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Oesophagostomum bifurcum-induced nodular pathology in a highly endemic area of Northern Ghana.
Trans R Soc Trop Med Hyg 2005; 99(6):417-22TR

Abstract

Human infection with Oesophagostomum bifurcum is rare globally, but focally endemic and common in Ghana and Togo. Two clinical presentations are identified: uni-nodular disease, which may be recognized as a 'Dapaong Tumour', and multi-nodular disease. Here, we describe the prevalence of O. bifurcum infection and the association with nodular pathology in northern Ghana. The study was performed in October 2002. Out of a well-defined population of approximately 18000, 928 subjects of all ages were randomly selected for parasitological and ultrasound examination. In stool cultures, 44% had detectable third-stage O. bifurcum larvae present. Females were more often infected than males (P<0.05). In 34% of the samples, nodules were detected along the colon wall, with the ascending and the transverse colon being the most affected regions. Significant correlations existed between the intensity of infection and the presence of nodules, both at the village and the individual level (P<0.001 for both). Patients with multi-nodular pathology had significantly higher larval counts than patients with uni-nodular pathology. The present data suggest that nodular pathology, and probably the severity of the disease, are directly related to intensity of the infection.

Authors+Show Affiliations

Department of Parasitology, Leiden University Medical Center, P.O. Box 9600, 2300 RC Leiden, The Netherlands.No affiliation info availableNo affiliation info availableNo affiliation info availableNo affiliation info availableNo affiliation info availableNo affiliation info availableNo affiliation info availableNo affiliation info available

Pub Type(s)

Journal Article
Research Support, Non-U.S. Gov't

Language

eng

PubMed ID

15837353

Citation

Ziem, J B., et al. "Oesophagostomum Bifurcum-induced Nodular Pathology in a Highly Endemic Area of Northern Ghana." Transactions of the Royal Society of Tropical Medicine and Hygiene, vol. 99, no. 6, 2005, pp. 417-22.
Ziem JB, Spannbrucker N, Magnussen P, et al. Oesophagostomum bifurcum-induced nodular pathology in a highly endemic area of Northern Ghana. Trans R Soc Trop Med Hyg. 2005;99(6):417-22.
Ziem, J. B., Spannbrucker, N., Magnussen, P., Olsen, A., Amon-Kotey, D. N., Frenzel, K., ... Polderman, A. M. (2005). Oesophagostomum bifurcum-induced nodular pathology in a highly endemic area of Northern Ghana. Transactions of the Royal Society of Tropical Medicine and Hygiene, 99(6), pp. 417-22.
Ziem JB, et al. Oesophagostomum Bifurcum-induced Nodular Pathology in a Highly Endemic Area of Northern Ghana. Trans R Soc Trop Med Hyg. 2005;99(6):417-22. PubMed PMID: 15837353.
* Article titles in AMA citation format should be in sentence-case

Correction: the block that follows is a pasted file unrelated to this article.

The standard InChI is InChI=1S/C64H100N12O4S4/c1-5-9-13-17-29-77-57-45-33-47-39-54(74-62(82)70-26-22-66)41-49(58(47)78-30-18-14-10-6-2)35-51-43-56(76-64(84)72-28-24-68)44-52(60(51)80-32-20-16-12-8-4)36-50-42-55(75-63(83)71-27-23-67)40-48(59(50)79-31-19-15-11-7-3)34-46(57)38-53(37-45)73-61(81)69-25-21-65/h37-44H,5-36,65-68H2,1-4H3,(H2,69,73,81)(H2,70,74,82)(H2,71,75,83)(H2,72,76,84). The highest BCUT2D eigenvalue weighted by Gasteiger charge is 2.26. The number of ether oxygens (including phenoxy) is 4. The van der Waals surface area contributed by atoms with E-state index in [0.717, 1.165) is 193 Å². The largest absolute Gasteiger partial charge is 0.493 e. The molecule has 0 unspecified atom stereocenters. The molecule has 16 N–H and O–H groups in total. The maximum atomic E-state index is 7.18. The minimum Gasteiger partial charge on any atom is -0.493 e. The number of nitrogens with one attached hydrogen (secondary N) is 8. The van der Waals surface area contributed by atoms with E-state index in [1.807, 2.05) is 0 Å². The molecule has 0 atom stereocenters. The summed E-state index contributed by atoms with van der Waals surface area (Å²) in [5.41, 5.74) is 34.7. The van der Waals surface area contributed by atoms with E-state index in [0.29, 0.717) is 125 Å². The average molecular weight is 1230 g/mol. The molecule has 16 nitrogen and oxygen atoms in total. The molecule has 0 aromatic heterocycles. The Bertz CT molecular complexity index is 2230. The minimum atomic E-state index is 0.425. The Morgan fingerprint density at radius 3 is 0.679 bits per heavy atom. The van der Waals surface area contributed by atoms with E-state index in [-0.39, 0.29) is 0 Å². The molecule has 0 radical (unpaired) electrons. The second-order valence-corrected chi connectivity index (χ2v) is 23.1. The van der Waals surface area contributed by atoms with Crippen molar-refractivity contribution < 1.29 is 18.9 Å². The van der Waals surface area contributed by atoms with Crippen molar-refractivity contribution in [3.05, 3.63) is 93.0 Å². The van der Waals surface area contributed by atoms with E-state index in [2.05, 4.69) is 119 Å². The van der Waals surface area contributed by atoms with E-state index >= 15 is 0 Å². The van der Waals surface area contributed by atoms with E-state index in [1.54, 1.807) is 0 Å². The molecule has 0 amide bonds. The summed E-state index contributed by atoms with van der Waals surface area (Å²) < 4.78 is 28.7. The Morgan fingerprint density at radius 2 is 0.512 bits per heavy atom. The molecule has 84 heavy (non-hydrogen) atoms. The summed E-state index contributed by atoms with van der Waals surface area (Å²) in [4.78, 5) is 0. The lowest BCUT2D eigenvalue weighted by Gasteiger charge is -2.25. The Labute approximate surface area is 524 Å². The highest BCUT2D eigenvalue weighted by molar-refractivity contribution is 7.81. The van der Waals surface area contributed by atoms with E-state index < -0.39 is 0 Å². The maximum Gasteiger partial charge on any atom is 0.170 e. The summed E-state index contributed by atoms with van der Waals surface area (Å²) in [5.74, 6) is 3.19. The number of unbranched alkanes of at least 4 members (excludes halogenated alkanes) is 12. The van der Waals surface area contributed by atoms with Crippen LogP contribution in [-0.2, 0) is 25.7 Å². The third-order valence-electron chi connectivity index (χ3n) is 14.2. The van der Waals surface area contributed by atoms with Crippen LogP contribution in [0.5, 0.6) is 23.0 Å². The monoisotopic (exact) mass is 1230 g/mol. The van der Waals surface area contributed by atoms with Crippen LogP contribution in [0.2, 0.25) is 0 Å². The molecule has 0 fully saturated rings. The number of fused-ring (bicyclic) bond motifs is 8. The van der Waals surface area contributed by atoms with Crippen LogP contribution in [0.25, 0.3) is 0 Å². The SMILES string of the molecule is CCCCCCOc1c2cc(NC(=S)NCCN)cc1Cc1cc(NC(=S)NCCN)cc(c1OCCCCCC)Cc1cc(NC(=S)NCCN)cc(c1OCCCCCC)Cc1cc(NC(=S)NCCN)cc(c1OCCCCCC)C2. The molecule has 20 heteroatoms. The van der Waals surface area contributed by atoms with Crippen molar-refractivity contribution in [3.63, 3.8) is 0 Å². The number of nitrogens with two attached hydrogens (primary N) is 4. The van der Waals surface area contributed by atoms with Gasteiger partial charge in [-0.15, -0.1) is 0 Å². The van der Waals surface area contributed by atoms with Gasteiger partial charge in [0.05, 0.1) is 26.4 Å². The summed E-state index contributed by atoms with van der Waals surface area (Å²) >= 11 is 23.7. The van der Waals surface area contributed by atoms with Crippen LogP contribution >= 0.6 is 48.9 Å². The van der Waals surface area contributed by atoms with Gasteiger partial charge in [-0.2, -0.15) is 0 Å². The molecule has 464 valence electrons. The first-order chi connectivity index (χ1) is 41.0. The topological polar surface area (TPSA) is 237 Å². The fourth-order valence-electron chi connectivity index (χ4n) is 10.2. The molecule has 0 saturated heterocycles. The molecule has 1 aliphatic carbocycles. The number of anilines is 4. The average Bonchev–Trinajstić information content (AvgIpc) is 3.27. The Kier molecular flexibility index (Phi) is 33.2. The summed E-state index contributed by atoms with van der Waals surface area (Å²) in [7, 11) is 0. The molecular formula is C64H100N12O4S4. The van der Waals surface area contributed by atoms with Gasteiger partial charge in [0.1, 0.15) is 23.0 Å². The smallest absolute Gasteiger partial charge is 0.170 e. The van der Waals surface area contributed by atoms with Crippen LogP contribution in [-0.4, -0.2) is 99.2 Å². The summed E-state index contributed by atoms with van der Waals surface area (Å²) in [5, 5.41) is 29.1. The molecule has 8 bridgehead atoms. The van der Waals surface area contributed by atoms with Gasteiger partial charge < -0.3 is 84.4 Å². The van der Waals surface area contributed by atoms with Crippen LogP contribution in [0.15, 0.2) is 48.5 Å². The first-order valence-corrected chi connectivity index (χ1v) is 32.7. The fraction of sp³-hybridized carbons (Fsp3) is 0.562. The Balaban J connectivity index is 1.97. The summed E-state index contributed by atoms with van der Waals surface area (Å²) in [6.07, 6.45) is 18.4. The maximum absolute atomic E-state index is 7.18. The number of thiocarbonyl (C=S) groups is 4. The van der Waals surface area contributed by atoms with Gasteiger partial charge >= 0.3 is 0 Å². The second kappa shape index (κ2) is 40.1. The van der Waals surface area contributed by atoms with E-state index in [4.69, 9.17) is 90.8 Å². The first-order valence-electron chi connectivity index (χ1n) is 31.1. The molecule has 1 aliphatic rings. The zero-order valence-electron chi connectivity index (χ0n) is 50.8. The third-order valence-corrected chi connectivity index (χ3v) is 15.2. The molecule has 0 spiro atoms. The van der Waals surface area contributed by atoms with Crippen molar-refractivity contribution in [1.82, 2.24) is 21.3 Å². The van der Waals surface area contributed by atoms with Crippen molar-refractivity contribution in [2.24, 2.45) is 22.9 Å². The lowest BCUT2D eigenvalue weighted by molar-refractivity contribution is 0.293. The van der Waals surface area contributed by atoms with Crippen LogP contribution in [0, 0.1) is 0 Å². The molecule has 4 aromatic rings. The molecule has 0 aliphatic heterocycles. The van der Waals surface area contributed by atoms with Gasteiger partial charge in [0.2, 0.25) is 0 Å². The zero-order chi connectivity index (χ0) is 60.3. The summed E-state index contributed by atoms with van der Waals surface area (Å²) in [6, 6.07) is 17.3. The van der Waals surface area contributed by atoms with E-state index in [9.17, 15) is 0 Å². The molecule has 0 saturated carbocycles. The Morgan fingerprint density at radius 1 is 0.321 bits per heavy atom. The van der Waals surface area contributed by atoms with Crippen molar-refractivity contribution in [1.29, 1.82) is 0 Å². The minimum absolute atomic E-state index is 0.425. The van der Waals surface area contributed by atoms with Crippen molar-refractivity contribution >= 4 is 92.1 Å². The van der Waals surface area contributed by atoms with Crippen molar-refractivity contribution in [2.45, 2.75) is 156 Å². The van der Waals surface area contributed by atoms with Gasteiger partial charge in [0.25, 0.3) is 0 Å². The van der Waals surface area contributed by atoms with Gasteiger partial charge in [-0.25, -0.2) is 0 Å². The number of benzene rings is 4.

TY - JOUR T1 - Oesophagostomum bifurcum-induced nodular pathology in a highly endemic area of Northern Ghana. AU - Ziem,J B, AU - Spannbrucker,N, AU - Magnussen,P, AU - Olsen,A, AU - Amon-Kotey,D Nii, AU - Frenzel,K, AU - Nang-Beifubah,A, AU - Westendorp,R G J, AU - Polderman,A M, PY - 2004/02/26/received PY - 2004/07/07/revised PY - 2004/07/22/accepted PY - 2005/4/20/pubmed PY - 2005/7/22/medline PY - 2005/4/20/entrez SP - 417 EP - 22 JF - Transactions of the Royal Society of Tropical Medicine and Hygiene JO - Trans. R. Soc. Trop. Med. Hyg. VL - 99 IS - 6 N2 - Human infection with Oesophagostomum bifurcum is rare globally, but focally endemic and common in Ghana and Togo. Two clinical presentations are identified: uni-nodular disease, which may be recognized as a 'Dapaong Tumour', and multi-nodular disease. Here, we describe the prevalence of O. bifurcum infection and the association with nodular pathology in northern Ghana. The study was performed in October 2002. Out of a well-defined population of approximately 18000, 928 subjects of all ages were randomly selected for parasitological and ultrasound examination. In stool cultures, 44% had detectable third-stage O. bifurcum larvae present. Females were more often infected than males (P<0.05). In 34% of the samples, nodules were detected along the colon wall, with the ascending and the transverse colon being the most affected regions. Significant correlations existed between the intensity of infection and the presence of nodules, both at the village and the individual level (P<0.001 for both). Patients with multi-nodular pathology had significantly higher larval counts than patients with uni-nodular pathology. The present data suggest that nodular pathology, and probably the severity of the disease, are directly related to intensity of the infection. SN - 0035-9203 UR - https://www.unboundmedicine.com/medline/citation/15837353/Oesophagostomum_bifurcum-induced_nodular_pathology_in_a_highly_endemic_area_of_Northern_Ghana L2 - https://linkinghub.elsevier.com/retrieve/pii/S0035-9203(04)00306-2 DB - PRIME DP - Unbound Medicine ER -